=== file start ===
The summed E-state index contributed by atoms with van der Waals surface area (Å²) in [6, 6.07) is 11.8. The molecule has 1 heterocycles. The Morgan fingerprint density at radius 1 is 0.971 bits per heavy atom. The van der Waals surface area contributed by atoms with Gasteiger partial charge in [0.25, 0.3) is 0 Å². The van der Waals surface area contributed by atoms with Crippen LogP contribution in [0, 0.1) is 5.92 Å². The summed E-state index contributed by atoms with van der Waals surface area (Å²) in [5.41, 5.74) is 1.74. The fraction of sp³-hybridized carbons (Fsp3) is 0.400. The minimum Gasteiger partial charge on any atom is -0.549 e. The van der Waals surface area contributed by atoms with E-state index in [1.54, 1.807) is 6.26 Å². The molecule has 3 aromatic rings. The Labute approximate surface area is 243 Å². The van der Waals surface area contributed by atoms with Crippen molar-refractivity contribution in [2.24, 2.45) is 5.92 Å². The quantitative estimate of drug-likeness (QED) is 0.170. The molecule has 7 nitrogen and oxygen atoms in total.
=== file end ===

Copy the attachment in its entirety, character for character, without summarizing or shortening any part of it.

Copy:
The summed E-state index contributed by atoms with van der Waals surface area (Å²) in [6, 6.07) is 11.8. The molecule has 1 heterocycles. The Morgan fingerprint density at radius 1 is 0.971 bits per heavy atom. The van der Waals surface area contributed by atoms with Gasteiger partial charge in [0.25, 0.3) is 0 Å². The van der Waals surface area contributed by atoms with Crippen LogP contribution in [0, 0.1) is 5.92 Å². The summed E-state index contributed by atoms with van der Waals surface area (Å²) in [5.41, 5.74) is 1.74. The fraction of sp³-hybridized carbons (Fsp3) is 0.400. The minimum Gasteiger partial charge on any atom is -0.549 e. The van der Waals surface area contributed by atoms with E-state index in [1.54, 1.807) is 6.26 Å². The molecule has 3 aromatic rings. The Labute approximate surface area is 243 Å². The van der Waals surface area contributed by atoms with Crippen molar-refractivity contribution in [2.24, 2.45) is 5.92 Å². The quantitative estimate of drug-likeness (QED) is 0.170. The molecule has 7 nitrogen and oxygen atoms in total.